• poo (unregistered)

    begin transaction?

  • Adam Robinson (unregistered)

    Jane could hear the murderer chasing her through the woods, his heavy boots crushing every fallen limb and smallish woodland creature in his path. Just as she was on the edge of escape, he rounded the corner and...

    Jane's day was about to get much, much worse.

    The end!

  • highphilosopher (unregistered)

    The murderer could hear his victim just in front of him, the blood rushing through his veins hot like the wind. As he rounded the corner he gasped in horror as the shotgun in her hands made that all to familiar sound.

    the murderer's day was about to get much, much worse.

    the end

    captcha suscipere -- to peer suspiciously.

  • Drew (unregistered)

    So you restore from back up and move on with your life? Or is there a bigger WTF at work here?

    Also, Time Servers aren't hard to set up.

  • Not so cool (unregistered)

    While foraging on the ground, the squirrel heard two tall, two-legged mammals running through the woods, making quite a racket. He scurried partway up a tree to ready his escape, but curiousity got the better of him.

    While it debated whether to flee around to the far side of the tree or not, he saw the larger mammal closest to him leap to one side, revealing the other two-legged mammal pointing a strange thing in his direction.

    The squirrel's day was about to get much, much worse...

  • baka0815 (unregistered)

    Never remove any data if there could be the slightest possibility you'll need it later.

  • Fenris (unregistered) in reply to Drew
    Drew:
    So you restore from back up and move on with your life? Or is there a bigger WTF at work here?

    Also, Time Servers aren't hard to set up.

    Forget Time Servers, how hard is to keep two dates in a record, business date, and real date. As business date is meaningless, always keep a real date around.

  • SQL cowboy (unregistered)

    rollback transaction

    and FIRST !

  • BSDGuy (unregistered) in reply to SQL cowboy

    date();

  • Spivonious (unregistered)

    The acorn was peacefully sitting on his tree branch, as he had done the past three months of his life. "What a wonderful day" he thought, as he welcomed the morning sun. Suddenly he felt the pressure of a squirrel's feet on his branch.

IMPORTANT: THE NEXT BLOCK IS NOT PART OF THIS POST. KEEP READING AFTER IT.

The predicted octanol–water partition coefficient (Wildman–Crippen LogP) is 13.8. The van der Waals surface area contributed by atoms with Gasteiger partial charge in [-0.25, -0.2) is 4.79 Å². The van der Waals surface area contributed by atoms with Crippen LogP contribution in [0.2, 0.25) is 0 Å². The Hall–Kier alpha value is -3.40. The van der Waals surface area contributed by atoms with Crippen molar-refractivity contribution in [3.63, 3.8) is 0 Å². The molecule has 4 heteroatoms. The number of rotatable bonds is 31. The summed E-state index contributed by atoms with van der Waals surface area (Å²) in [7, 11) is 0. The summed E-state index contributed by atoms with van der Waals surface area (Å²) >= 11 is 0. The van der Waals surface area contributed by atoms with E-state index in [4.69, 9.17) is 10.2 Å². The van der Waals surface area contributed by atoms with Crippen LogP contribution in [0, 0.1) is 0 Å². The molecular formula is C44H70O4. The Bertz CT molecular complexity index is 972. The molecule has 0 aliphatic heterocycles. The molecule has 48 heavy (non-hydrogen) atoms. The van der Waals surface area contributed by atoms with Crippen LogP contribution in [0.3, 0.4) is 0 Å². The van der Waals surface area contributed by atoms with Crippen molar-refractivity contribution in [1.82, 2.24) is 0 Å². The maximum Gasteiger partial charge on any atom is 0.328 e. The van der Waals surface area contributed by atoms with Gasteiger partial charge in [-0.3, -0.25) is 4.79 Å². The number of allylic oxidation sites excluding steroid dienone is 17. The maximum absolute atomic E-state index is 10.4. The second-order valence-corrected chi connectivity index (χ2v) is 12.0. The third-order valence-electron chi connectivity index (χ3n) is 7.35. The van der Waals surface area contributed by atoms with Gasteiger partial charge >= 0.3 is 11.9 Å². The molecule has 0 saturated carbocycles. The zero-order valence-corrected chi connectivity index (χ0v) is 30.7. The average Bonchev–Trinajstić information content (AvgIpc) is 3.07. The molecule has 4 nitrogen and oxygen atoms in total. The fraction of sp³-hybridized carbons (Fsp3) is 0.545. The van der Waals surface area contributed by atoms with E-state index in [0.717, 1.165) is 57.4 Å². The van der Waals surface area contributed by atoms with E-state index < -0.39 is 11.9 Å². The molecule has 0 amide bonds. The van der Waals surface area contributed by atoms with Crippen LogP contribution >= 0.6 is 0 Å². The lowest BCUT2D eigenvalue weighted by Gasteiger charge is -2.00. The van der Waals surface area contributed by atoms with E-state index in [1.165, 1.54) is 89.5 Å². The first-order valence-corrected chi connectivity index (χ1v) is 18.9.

The acorn's day was about to get much, much worse.

  • Frank (unregistered)

    Am I the only one who fears the statement "Restore from backup", knowing full well that the jackass who is in charge of the backups isn't necessarily always fully competent and most companies refuse to take the downtime / setup the environment to test the backup sets fully?

  • Alex (unregistered) in reply to poo
    poo:
    begin transaction?
    BEGIN TRANSACTION doesn't help when what you do is normal. If you purposefully delete data (Remember. The server thought all it deleted was outdated) either you don't do a transaction at all or you would have commited at the end: You *WANTED* to delete thingys.
  • Jay (unregistered)

    Putting aside the fact that such a big system must have had backups...

    Purging old data at that point might be one of the worst WTFs I've heard. The deleting of Transactional data should be managed by an admin app by someone responsible!

  • Nice try (unregistered) in reply to baka0815
    baka0815:
    Never remove any data if there could be the slightest possibility you'll need it later.

    Now express that in SQL

  • dpm (cs)

    The programmer settled back in his chair and surfed his daily sites, reading comics and checking news, then clicked on the link to thedailywtf.com, hoping to see a good CodeSOD or an entertaining Interview Tale. Just as he was sipping his coffee, the "Classic WTF" banner appeared on his monitor . . .

    The programmer's day was about to get much, much worse.

    The end!

  • highphilosopher (unregistered) in reply to Nice try
    Nice try:
    baka0815:
    Never remove any data if there could be the slightest possibility you'll need it later.

    Now express that in SQL

    UPDATE [table] SET [deleted] = 1 WHERE [CreatedDate] < '20091110 00:00:00'

    Like that.

  • A Developer (unregistered) in reply to Nice try

    INSERT INTO TableName_BAK SELECT * FROM TABLENAME WHERE TRANS_DATE < (SYSDATE - INTERVAL '3' YEAR); DELETE FROM TableName WHERE TRANS_DATE < (SYSDATE - INTERVAL '3' YEAR); COMMIT;

  • Gramma (unregistered)

    I think I like the philosopher's method over the developer's.

  • Brompot (unregistered) in reply to A Developer

    Assuming each statement takes a significant amount of time using 'SYSDATE' twice may produce a set of records that are deleted, but not copied.

    So you put sysdate into a variable and then use that variable in your statements.

  • Anonymous (unregistered)

    Seem to be a lot of classics lately. Still, this was always one of my favourites. It perfectly represents that "oh...... shit" moment when you realise that a well thought out feature was not so well thought out after all. For fifteen years, no-one had thought twice about the "purge items older than 3 years" functionality. But one trivial operator error was all it took for that functionality to wipe out a store's entire transaction history. Suddenly, with the power of hindsight, the auto-purge mechanism is shown to be a gaping hole in the entire system's data integrity. Ouch. Facepalm just doesn't cut it.